If Only You Had Money, You’d Know How Hard It Is To Be Wealthy

the Great Hedge Fund Hei$t - photo by A. Golden

I had to rub my eyes, check the calendar and take a brisk walk to clear my head after reading Wall Street Bonus Withdrawal Means Trading Aspen For Coupons by Max Abelson, Bloomberg. I thought for sure this had to be the work of The Onion. Nope, it seems to be the real deal. Apparently the people profiled in this article are dead serious, and so it confirms what we already know, the one percent is completely disconnected from the reality of the average American worker.

While the economy is improving, there are still millions out of work and many who have found work are making less than they used to. But these wealthy individuals would like us to know that it’s hard being rich. It’s difficult making ends meet when your kids are in elite private schools at the same time you would like to pay the maid service at your rental property and build that 5,000 square foot addition to your primary residence. You know, the rich have to make sacrifices too.

Some of the quotes are absolute gems, like Andrew Schiff saying, “I feel stuck…The New York that I wanted to have is still just beyond my reach.” I know just how you feel bud, $350,000 a year doesn’t go as far as it used to.

I think the following quote by Alan Dlugash sums up the attitude of many in the one percent. “People who don’t have money don’t understand the stress…Could you imagine what it’s like to say I got three kids in private school, I have to think about pulling them out? How do you do that?”

It was about at this point, which is only a few paragraphs into the article, that I couldn’t believe what I was reading. I had to confirm April Fools’ Day was still a month away. I scanned the article up, down and sideways looking for any sign that it was a spoof. Nothing. OK, I gotta read more.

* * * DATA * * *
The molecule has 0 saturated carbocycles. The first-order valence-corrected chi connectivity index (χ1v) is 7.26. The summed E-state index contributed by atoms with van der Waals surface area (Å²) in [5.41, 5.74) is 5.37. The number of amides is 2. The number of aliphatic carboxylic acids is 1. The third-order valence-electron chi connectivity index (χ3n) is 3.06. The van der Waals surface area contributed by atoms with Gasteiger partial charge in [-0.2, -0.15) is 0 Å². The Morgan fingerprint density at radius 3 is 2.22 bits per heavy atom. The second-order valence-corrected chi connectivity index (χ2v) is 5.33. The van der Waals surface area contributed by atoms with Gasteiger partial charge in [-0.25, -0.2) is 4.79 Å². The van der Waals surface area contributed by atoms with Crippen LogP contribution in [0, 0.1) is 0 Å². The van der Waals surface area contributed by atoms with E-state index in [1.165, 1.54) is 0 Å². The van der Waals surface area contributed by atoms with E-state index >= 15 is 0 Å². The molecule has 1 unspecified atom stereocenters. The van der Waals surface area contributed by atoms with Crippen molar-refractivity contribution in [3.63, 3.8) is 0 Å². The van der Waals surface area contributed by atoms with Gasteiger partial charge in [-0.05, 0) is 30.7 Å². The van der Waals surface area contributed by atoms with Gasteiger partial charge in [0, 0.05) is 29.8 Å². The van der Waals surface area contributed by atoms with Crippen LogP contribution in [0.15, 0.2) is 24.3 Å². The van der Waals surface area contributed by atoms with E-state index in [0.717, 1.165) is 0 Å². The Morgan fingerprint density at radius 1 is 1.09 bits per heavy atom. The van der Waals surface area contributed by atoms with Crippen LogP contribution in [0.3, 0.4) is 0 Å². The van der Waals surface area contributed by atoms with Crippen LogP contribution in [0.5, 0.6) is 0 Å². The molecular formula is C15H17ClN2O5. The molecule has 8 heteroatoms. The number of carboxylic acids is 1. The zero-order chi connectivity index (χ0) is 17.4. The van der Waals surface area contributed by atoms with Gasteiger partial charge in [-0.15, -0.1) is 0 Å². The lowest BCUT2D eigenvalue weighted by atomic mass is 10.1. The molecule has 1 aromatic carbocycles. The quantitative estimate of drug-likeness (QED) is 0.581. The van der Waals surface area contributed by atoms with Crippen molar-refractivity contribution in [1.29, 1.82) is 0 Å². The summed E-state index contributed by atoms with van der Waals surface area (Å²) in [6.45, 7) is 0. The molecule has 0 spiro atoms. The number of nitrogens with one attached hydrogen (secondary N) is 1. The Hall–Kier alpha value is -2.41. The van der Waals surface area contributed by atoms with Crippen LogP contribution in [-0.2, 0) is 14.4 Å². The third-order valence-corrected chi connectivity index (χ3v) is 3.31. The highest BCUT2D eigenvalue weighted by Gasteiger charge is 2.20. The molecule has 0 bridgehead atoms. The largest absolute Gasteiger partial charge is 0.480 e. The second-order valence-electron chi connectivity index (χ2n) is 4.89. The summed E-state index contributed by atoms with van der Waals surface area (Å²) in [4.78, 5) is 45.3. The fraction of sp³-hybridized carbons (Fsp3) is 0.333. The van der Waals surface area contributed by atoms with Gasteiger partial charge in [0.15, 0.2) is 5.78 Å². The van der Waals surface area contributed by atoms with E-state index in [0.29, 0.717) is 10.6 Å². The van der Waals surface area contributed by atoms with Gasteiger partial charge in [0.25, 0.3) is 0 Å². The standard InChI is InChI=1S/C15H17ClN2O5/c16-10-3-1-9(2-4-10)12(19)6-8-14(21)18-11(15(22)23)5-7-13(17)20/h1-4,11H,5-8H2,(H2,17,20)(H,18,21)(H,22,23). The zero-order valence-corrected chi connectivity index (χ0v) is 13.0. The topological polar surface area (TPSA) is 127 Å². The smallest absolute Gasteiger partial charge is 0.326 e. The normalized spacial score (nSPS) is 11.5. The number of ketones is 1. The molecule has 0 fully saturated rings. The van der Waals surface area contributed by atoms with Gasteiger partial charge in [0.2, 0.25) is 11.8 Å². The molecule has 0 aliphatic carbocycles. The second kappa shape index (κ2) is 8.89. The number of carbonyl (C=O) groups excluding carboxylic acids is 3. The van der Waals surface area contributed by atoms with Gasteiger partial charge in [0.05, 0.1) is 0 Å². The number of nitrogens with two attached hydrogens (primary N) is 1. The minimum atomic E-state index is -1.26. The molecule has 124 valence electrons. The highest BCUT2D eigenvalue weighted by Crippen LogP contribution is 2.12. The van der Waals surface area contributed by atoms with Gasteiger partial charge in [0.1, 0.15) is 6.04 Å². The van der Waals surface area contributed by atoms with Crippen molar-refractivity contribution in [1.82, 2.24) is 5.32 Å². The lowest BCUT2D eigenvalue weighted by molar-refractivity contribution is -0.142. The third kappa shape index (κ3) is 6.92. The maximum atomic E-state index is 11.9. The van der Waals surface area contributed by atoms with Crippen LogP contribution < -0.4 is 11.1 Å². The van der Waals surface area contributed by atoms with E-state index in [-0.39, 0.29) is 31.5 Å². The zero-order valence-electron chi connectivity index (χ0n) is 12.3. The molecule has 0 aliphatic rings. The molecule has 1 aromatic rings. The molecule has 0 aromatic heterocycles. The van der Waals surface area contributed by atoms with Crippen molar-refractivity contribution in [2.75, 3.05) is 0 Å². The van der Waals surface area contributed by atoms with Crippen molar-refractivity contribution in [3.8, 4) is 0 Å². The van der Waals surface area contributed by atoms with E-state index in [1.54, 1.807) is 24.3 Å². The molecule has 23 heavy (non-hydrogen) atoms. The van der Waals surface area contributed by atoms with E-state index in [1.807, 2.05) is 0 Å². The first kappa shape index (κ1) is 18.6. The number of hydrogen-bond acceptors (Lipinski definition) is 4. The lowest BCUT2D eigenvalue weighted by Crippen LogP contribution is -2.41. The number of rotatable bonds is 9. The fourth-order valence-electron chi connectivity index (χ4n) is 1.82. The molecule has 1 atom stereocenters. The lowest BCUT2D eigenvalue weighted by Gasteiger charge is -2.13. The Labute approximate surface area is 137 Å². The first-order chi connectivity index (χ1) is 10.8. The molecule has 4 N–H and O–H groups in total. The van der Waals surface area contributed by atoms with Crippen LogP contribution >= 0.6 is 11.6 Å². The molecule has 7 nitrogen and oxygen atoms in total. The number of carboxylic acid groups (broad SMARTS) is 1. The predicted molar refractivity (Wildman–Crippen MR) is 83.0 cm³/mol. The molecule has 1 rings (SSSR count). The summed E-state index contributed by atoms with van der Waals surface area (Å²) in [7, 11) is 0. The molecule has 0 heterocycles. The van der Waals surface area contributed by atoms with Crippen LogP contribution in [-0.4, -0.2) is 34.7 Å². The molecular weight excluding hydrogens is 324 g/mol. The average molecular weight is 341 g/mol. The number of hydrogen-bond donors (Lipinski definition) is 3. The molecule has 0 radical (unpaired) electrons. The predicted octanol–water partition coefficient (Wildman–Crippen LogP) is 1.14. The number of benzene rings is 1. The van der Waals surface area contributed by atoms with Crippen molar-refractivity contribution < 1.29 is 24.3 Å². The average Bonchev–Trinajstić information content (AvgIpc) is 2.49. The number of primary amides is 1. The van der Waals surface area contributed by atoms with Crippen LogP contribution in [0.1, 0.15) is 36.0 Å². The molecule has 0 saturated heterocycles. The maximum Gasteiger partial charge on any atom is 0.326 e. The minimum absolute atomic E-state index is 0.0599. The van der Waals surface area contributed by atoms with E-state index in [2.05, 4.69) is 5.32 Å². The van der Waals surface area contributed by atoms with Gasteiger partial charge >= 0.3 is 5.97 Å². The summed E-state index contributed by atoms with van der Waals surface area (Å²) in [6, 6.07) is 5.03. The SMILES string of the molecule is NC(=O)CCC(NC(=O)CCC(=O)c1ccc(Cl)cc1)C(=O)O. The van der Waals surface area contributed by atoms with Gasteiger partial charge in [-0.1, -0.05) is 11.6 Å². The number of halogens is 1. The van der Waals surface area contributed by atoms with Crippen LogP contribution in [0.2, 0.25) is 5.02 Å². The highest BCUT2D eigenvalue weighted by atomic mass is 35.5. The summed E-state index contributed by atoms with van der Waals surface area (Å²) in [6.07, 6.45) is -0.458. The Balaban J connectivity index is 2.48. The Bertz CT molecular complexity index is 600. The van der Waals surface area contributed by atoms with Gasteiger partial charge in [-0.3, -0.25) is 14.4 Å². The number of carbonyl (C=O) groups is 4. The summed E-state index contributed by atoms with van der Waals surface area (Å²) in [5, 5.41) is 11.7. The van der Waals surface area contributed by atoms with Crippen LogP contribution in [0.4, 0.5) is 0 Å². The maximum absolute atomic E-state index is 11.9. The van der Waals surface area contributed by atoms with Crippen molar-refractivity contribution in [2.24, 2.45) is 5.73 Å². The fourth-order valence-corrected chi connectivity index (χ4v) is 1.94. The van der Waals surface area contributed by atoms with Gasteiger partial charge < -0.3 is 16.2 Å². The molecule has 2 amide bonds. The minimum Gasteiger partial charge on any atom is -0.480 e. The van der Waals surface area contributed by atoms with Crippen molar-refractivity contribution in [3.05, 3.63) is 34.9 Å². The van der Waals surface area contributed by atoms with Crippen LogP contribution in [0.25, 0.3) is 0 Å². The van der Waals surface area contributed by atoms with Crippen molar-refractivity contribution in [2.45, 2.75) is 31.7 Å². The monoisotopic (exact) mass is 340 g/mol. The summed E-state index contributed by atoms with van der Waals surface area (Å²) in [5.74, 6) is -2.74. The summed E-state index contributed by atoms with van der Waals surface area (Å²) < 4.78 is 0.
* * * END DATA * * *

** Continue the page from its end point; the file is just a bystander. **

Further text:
There’s the story of the Wall Street head hunter who is now forced to buy discounted salmon. Then we read about the “crushing setback” of finding out your life with a $10 million net worth might not be as grand as you once thought. Hey, we all have to reevaluate our priorities when in financial hardship, right?

If you stick around long enough you get to read about the analogy of suffering when you have the flu (i.e. living on a $250,000 salary) compared to suffering from a terminal disease (i.e. the poor and middle class).

Don’t forget that almost all of these people are in the top tax bracket, which means (according to Republicans) that they are the job creators. So you better cut them some slack if you are still seeking gainful employment.

dks

photo by A. Golden

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Human Interest

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